Sorry for the long post. 🙂 Thanks for reading it. 🙂

    • outlanderpod says:

      Triss, thank you for your very thoughtful comment. I’m actually very interested to know how first-time readers think and feel as they are reading the story, and you have added yet another layer: cultural background. You are in the middle, no? You are very close to your parents’ culture, yet you are also in and of the American, Western culture. You sit in between or within these two. That is a fascinating, unique point of view!
      I like your description of being able to understand Jamie’s sense of honor, duty. Many people surely feel some sense of honor duty to “something,” but surely our modern sense of either word is different from that of not only another time, but another culture.
      Keep up your reading and note-taking! We’d love to read some of your thoughts 🙂 And of course, thank you for listening! ~G

  2. Triss says:

    Hi,

    You are correct, I’m constantly in the middle of two different cultures. As one of my fav profs used tell me, “why you were a little sociologist growing up.” If you’ve seen the movie “My Big Fat Greek Wedding”, it’s not too far from what I deal with. 🙂 For instance, I couldn’t do things my friends did like be a “Brownie/Girl Scout” because it conflicted with Korean school. Korean school was of high importance so I could communicate, but especially with my “future in-laws” and show them what a dutiful daughter I was. I was taught many things so that I, like Jamie’s sister, Jenny, will be able to run a household of my own…which might increase in responsiblity/importance depending on where in the family hierarchy and/or career my future spouse would be/have. Funny enough, at 5′ tall I’m not that far off from Jenny (physically and character personality wise). 🙂 So I would constantly wonder what it would be like not to have these little rules and protocals for everything…from walking into a home, addressing my elders, etc. We also bow down to our elders on certain holidays/events to show not only our deep respect but our fielty (just like the scene in Castle Leoch where people came in to show their fielty to Colum MacKenzie). Everyone and everything has their place. My entire life is filled with me observing and compare/contrast the smallest thing to big issues…I can’t help it.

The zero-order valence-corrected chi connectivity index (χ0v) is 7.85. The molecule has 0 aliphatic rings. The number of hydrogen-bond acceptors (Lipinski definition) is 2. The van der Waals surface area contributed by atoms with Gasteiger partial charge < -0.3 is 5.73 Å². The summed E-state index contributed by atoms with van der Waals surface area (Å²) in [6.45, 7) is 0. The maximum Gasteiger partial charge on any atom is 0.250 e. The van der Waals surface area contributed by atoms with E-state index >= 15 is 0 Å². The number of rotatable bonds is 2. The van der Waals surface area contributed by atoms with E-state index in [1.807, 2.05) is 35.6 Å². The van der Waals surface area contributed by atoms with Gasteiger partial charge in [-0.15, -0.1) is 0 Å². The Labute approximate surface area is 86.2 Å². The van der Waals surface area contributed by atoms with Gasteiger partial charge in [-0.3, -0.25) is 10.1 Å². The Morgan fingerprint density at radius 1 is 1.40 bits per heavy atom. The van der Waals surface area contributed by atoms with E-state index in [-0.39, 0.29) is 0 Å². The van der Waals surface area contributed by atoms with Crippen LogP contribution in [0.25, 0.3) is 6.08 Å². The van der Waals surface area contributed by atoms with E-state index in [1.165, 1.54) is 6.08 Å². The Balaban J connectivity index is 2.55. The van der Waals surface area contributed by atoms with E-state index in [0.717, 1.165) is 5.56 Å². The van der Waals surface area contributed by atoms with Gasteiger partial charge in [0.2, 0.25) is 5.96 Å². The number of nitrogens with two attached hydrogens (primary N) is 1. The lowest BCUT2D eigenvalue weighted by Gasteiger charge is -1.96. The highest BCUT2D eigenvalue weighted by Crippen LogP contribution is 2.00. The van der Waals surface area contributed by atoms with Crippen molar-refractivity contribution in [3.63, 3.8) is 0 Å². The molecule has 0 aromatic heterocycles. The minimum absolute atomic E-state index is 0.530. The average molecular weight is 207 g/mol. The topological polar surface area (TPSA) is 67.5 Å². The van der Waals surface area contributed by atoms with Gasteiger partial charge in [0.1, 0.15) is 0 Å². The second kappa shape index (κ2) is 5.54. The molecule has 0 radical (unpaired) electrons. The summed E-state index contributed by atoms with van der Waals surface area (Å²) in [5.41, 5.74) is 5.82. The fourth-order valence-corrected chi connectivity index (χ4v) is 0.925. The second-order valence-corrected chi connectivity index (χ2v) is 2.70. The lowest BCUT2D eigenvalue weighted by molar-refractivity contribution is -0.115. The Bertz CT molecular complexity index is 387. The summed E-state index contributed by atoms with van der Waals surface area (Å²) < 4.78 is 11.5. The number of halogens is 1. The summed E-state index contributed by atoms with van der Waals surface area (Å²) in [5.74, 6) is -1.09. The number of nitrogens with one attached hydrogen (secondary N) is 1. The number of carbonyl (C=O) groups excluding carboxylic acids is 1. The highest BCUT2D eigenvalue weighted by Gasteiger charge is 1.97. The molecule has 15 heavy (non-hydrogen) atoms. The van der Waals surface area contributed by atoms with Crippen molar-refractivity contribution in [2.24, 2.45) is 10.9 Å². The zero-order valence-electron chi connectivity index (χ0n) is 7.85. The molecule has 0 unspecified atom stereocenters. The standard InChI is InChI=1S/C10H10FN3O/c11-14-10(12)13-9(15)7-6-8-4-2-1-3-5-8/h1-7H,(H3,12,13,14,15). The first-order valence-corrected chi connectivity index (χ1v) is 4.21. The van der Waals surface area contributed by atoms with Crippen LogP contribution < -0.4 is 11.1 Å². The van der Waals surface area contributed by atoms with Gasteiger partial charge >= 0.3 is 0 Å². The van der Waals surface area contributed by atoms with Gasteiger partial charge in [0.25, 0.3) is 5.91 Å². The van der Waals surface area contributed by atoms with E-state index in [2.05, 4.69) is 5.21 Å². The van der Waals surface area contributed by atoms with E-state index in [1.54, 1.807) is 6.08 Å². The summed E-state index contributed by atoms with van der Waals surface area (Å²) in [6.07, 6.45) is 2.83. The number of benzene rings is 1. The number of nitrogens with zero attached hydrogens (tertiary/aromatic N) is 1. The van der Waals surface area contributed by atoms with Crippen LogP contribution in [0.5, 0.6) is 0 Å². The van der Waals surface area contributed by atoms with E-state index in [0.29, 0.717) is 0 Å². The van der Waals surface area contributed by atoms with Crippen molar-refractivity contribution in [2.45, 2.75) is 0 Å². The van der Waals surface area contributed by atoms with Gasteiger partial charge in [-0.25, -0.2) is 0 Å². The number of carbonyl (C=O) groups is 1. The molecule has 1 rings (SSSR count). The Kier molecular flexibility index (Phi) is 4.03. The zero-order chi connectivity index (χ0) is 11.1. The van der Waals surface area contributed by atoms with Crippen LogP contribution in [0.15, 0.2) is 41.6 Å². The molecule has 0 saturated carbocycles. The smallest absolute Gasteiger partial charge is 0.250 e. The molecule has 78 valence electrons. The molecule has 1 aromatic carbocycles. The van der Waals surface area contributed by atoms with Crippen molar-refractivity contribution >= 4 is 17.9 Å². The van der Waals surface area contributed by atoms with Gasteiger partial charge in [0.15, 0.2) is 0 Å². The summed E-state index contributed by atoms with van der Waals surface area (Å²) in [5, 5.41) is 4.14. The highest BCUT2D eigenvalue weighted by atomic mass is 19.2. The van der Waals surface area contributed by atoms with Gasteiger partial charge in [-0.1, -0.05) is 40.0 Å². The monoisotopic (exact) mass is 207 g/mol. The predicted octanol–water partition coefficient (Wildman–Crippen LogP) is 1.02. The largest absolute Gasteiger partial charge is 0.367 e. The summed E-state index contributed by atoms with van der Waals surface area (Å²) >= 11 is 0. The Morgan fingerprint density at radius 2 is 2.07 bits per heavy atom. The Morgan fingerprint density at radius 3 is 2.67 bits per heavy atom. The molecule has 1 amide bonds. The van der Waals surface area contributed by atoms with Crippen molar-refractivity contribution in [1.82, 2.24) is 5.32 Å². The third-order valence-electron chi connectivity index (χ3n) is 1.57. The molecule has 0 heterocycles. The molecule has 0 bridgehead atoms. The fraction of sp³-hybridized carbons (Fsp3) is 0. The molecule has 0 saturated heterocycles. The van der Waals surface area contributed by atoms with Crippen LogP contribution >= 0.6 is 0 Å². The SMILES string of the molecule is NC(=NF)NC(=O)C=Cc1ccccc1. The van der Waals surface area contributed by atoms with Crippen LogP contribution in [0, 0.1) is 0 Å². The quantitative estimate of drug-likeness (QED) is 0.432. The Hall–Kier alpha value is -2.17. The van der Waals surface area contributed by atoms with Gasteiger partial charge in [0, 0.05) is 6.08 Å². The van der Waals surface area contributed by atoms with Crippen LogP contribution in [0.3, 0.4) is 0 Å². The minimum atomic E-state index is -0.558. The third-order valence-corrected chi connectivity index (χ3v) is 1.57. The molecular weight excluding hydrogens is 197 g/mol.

If you would like for me to pass on my random thoughts on “Voyager”, I can email them to you. Just let me know where to send them. Like I said they are in an outline format, and I tried to put them in order of chapters. I have settled on reading 6 chapters at a time…and about to finish chapter 24 (Claire’s Return to Craigh Na Dun), so I can type up and post my latest outline. You probably won’t find any really deep thoughts, but mostly randomness that pops into my brain as I read. I hear they are pretty entaining and humorous. Go figure. 🙂

    Thanks.

    • outlanderpod says:

      Triss, we’d love to have the chance to look at them! But ‘Voyager’ would be getting a little ahead of ourselves 😉 If you have and are willing to share your thoughts about your reading(s) of ‘Outlander,’ we’d love to read them. Especially from chapter 30, onward. We’re heading toward the end of the book. You can email us at outlanderpod at gmail dot com. Thank you!

Leave a Reply

Fill in your details below or click an icon to log in:

WordPress.com Logo

You are commenting using your WordPress.com account. Log Out / Change )

Twitter picture

You are commenting using your Twitter account. Log Out / Change )

Facebook photo

You are commenting using your Facebook account. Log Out / Change )

Google+ photo

You are commenting using your Google+ account. Log Out / Change )

Connecting to %s